Friday, May 25, 2007

interpreting Mr. Kawabe's words

It was pointed out to me that Mr. Kawabe actually has not said some of the things that I have mentioned in describing the demo. Well, this leads right into the most complex question of interpreting. One has to understand that it is not only languages that have to be interpreted, it is also cultures. One example: a quite politically incorrect and on the verge of rude statement is often fine in British English for a British audience. The very same statement to an American audience may well be terrible and disqualifying.

Questions were asked to Mr. Kawabe via the moderator Danny Use. Here some examples: 'Why is it that when pointing out the front of a tree there are MORE branches right in front than on the backside. We have been taught that this is a mistake.' 'We were taught that a bonsai ha as triangular crown with horizontal branches and clear negative spaces in between. Why do none of the trees here show that?' 'We were e taught that one first has to decide about the front and you say that tit does not mater what the front eventually will be for many years during development phase. Where is the clue here?' etc. There never was a clear and definite answer. It always was 'look a t nature'. This in my culture would have been worded 'forget everything they told you, don't look at other masters, don't look at bonsai, look at trees.'But he never used these words, of course.

And then it was pointed out several times by Mr. Use and apparently by Mr. Kawabe that general bonsai practices are often questionable. Like demos in two hours 'finishing' a tree. Or making sure your bonsai looks good all the time in your garden etc.

To understand what a Japanese person really says one has to know a lot about the cultural background. It is more important what was NOT said than what was said. You ask a direct question and always get a very vague answer. For insiders the answer was clear. For someone not used to this the answer means NOTHING. A Japanese person says yes and may well mean no. Go figure! So what does the interpreter translate?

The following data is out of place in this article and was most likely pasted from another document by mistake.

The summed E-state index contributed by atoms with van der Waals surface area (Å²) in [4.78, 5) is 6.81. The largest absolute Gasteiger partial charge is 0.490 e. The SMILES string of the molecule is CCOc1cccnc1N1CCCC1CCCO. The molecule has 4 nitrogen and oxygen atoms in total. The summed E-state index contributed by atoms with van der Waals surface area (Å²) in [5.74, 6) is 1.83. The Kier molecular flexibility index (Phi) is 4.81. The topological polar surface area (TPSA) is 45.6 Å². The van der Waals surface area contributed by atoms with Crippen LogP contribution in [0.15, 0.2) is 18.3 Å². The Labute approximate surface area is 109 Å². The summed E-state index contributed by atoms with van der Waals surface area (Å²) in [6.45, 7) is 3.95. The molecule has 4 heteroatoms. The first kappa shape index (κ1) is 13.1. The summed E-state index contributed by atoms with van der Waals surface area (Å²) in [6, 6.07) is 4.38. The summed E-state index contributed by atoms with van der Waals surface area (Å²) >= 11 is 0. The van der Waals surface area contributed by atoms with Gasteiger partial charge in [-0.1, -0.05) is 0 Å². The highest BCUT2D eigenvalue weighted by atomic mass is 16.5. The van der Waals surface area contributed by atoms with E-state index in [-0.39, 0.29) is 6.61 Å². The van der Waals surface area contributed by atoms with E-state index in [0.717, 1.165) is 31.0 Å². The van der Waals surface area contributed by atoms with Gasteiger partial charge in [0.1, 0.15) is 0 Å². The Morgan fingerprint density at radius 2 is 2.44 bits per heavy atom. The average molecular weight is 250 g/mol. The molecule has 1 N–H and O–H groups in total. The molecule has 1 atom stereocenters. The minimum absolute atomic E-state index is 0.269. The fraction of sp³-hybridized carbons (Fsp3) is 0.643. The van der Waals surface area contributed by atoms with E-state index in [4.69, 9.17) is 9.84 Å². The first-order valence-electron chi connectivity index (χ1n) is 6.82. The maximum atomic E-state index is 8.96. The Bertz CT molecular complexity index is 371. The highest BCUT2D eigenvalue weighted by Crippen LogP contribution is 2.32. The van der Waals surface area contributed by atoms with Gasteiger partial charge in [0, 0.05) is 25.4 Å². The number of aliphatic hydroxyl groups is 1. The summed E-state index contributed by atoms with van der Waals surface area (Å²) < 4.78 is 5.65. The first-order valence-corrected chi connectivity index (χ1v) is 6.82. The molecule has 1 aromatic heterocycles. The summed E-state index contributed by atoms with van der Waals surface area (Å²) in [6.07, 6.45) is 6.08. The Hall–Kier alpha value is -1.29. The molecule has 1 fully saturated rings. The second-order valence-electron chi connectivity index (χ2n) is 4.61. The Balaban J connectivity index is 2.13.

To interpret a Japanese bonsai master one can translate sentence for sentence and leave it totally to the listener whether he understands what is meant. This leads to gross misunderstandings. One can also say what an insider would understand between the lines and say it directly if that is appropriate in another culture. Then some can always come back and say' Well, Walter, Mr. Kawabe never said this in that way!' and that is exactly why he never says it in that way, because that is Japanese culture.

I have seen tree critiques with Japanese masters where they were pointing out quite a few problems as far as I understood. And then I find that folks run around and say that the master found no faults and they he was full of compliments. And I have understood (between the lines) that it is rather crap. So who is right?

So how does one interpret? I travel more than three months every year since many years. I live in a German culture while I am coming from the Austrian culture. In Austria I speak to a non-Tyrolean in a different way than to a Tyrolean. I am a constat wanderer between cultures. I am used to say things in a way that the person undertands them. This means saying the same things according to culture differently with different words. Sometimes it means NOT saying things. And then often it means, using many more words than were used originally.

I tend to interpret one culture into the other culture, because I believe that is if much higher value. Sometimes this has to be mentioned though.


lee k said...

a japanese person says yes and may well mean no!
just like english women!

Walter Pall said...


and I always thought it is exactly the opposite.